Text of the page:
The day Isis burst into my operating theatre | The NHS at 70

The day Isis burst into my operating theatre | The NHS at 70


In October 2013
I was working in Aleppo and I was working as a trauma surgeon,
helping to deal with many gunshot wounds. One particular day, somebody
had come in with a gunshot wound to his chest and I went to see the patient
and decided that he needed to go to theatre to have a thoracotomy. As we wheeled the patient through
the emergency department into theatre, I was well aware
that the whole place was cluttered with various people. I wasn’t quite sure who they were
but we were about halfway through this operation and suddenly
the doors of the operation theatre burst open and the operating theatre was full
of men dressed in black, all with Kalashnikovs, which I suddenly had
a cold shiver down my spine to realise that they were ISIS. I had a gun held to me
several times over the years and what you feel
is pure terror, almost, and you feel that your carotid
arteries in your neck are pulsating, you feel as if you’re starting
to tremble and you also feel
that your legs are going to give away. I kept my head down … The Syrian surgeon whispered
into my hear, ”Don’t say anything,
just don’t say anything.’ And the Syrian surgeon, in English,
spoke to the leader and found out that who we were
actually operating on was an ISIS fighter, and told him,
‘Do not disturb the senior surgeon,’ that was me, ‘otherwise your friend will die.’ And with that
they backed off slightly, but the leader stayed with us
all the time. And he was watching me
operating. I was filled with severe anxiety
and severe terror. When you are in a situation
where you have guns pointed at you, never look at them at all. Always look on the floor,
or look somewhere else, because once you develop
this eye-to-eye contact then you form some sort of
crazy bond with that person, And you’ve lost it. So I just took a deep breath in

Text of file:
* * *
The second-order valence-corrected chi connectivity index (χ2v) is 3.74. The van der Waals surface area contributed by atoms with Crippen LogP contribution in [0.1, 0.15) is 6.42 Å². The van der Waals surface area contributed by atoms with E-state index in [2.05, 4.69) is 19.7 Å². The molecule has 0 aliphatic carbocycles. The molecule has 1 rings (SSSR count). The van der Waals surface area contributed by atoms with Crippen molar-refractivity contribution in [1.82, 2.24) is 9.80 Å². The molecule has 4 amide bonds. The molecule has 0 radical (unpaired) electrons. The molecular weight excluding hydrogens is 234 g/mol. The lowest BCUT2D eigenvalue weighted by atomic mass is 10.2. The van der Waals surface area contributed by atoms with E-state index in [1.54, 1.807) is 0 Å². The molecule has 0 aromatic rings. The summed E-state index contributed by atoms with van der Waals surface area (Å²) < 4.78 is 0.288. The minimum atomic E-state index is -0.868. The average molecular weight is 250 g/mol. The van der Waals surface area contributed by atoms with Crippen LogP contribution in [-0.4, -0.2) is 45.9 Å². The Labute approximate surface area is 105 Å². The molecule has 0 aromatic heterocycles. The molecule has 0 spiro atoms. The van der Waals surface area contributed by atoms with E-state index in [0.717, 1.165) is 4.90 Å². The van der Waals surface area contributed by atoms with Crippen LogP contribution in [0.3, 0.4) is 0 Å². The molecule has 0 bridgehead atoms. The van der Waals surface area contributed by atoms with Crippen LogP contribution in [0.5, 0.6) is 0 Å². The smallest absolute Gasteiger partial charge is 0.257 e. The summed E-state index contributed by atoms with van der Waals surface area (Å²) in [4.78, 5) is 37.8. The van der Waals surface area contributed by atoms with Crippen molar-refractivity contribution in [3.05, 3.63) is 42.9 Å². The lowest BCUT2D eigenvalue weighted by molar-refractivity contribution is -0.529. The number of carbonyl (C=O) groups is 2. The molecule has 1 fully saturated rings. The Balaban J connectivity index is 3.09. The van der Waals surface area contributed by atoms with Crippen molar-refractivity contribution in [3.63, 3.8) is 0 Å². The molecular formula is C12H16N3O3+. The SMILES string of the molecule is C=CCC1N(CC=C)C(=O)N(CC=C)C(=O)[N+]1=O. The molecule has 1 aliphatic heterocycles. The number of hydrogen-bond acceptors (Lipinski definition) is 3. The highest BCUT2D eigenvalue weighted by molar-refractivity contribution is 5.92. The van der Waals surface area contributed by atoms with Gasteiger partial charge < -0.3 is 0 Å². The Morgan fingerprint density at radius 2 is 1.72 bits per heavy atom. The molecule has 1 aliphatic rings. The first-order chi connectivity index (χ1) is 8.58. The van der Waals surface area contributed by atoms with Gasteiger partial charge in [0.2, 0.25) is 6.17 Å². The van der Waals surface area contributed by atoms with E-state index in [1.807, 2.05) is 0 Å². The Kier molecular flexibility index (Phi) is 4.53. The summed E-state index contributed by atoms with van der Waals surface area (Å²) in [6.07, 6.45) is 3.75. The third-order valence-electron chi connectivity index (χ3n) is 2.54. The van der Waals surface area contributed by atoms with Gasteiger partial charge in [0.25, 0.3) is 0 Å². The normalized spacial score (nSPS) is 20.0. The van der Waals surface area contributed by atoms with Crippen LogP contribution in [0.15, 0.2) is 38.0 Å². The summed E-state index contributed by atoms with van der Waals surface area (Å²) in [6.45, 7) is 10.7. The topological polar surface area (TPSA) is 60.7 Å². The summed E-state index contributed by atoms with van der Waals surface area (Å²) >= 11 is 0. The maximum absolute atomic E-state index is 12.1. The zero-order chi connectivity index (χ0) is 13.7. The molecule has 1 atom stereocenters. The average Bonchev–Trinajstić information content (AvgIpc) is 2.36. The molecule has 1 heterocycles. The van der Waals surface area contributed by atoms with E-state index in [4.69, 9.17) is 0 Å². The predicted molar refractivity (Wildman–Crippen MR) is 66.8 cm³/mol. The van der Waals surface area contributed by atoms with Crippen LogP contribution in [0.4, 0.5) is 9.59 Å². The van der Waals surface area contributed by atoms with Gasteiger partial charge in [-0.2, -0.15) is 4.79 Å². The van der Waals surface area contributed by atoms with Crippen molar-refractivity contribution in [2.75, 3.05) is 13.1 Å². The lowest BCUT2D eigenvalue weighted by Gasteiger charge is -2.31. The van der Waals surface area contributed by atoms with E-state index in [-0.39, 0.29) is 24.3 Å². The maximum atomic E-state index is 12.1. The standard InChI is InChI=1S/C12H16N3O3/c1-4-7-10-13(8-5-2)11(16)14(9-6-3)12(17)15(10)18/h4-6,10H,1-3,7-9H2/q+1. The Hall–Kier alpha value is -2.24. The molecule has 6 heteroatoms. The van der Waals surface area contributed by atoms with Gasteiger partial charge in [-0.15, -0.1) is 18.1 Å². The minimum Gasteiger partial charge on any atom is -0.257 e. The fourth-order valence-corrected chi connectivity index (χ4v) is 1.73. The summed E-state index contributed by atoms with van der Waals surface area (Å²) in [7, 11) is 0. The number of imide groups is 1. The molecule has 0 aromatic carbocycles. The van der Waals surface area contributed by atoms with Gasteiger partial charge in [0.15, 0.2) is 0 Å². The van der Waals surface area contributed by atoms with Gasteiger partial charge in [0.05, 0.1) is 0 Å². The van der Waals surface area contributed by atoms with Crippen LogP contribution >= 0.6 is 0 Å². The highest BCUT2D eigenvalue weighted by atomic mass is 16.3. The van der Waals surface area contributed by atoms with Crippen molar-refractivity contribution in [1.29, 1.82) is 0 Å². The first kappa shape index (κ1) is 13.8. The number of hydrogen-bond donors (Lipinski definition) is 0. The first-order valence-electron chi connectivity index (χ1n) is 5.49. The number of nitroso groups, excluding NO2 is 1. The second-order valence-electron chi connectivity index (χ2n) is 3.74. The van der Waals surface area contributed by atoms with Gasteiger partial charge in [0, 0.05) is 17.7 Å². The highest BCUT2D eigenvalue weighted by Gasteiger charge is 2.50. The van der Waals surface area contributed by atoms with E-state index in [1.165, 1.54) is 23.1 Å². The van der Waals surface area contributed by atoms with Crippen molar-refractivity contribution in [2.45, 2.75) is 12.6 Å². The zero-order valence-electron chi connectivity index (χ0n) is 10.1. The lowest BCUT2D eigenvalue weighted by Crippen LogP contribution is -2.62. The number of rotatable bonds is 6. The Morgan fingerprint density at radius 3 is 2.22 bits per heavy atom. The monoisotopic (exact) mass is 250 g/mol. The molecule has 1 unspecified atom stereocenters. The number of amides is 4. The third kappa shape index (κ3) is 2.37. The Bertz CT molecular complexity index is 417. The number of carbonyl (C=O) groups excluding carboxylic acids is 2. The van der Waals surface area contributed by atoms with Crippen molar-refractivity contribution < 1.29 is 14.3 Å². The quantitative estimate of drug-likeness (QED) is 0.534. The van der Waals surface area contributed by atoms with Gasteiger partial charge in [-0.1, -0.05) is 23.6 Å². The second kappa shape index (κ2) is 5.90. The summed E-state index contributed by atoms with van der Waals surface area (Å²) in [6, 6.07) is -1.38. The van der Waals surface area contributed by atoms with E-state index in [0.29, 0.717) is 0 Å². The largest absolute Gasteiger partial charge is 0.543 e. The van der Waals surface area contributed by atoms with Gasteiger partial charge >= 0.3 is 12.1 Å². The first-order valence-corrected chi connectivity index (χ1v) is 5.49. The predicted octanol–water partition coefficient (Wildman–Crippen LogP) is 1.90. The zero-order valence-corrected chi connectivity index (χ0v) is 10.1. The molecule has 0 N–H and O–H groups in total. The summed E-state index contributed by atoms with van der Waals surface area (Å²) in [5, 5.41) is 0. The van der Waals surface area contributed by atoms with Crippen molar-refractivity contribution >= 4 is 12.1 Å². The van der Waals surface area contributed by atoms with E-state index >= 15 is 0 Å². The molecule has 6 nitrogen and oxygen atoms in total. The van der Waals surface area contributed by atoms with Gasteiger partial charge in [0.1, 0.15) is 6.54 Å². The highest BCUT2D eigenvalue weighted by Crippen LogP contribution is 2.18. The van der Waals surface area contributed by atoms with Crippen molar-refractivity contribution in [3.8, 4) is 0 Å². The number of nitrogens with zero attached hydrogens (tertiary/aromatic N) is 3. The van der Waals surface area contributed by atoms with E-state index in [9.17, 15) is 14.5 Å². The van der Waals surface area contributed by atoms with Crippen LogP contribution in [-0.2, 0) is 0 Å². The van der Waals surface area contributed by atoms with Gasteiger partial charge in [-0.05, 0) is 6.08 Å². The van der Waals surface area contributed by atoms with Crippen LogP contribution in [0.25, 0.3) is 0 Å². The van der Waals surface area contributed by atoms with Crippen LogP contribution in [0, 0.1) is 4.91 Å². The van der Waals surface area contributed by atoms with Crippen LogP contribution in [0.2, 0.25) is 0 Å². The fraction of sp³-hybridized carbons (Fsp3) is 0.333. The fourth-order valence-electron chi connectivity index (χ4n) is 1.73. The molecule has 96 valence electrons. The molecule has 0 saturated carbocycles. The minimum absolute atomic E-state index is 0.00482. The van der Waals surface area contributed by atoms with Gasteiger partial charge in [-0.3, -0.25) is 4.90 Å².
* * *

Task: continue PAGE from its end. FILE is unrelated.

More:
and concentrated on exactly what I was doing and tried to forget what was going on
around me. Luckily though,
I think that something must have happened outside. Somebody walked into the operating theatre,
spoke to him and then they all left
in a pickup truck. After anything like this happens,
you’re in a state of stress, but then about two to three hours later,
you have a feeling of complete and utter euphoria. It’s an almost out-of-body
experience.

9 thoughts on “The day Isis burst into my operating theatre | The NHS at 70

  1. It's called survival reaction. Your body awarded you because you stayed alive.
    And I can assure you too it's the most beautiful sensation, more than sex

  2. "moderate" terrorists who do the dirty work for the U.S. and NATO in Libya (Libya Islamic Fighting Group LIFG, Manchester boys, Salman Abedy the Manchester bomber – see John Pilger article: What did the prime minister know) and Syria. They were/ are trained, financed, armed and get intelligence from the West, Israel, Turkey, Saudia Arabia, Qatar. Medical help also form Israel (they are treated in their hospitals – that also includes ISIS).

    In the case of ISIS they were gladly tolerated (for some time and in Syria). John Kerry is on record in Sep. 2016: we wanted ISIS to grow stronger in Syria – that would weaken the position of Assad.

    Never mind the terror against civilians in Syria, the region and even the West.

    Well the regime change plot of the U.S. could have worked except for the military help of Iran and Hezbollah (ground troops) and Russia (airforce, some diplomatic help, for instance in 2013).

    Until then the moderate terrorists were allowed to sell the oil from occupied Syrian oil fields (most of it went to Tukey). That explains also how ISIS could attract so many of the mercenaries (many switched to them from other Islamist groups) – they could pay better thanks to the oil revenue.

    Drilling for oil and transporting it in trucks is a quite stationary and visible operation.The trucks cannot drive offroad, allegedly they even used tankers.

    The U.S. could not be bothered to disturb the operation. The Russian airforce had no qualms doing that when they entered the scene.

  3. Thank you very much Dr. Nott
    I am a Syrian nurse, from Aleppo, I met you just one time but I know how much did you help us in that time.
    Thank you very much and for all Doctors and people, who did any thing to help the Syrien people in this world.

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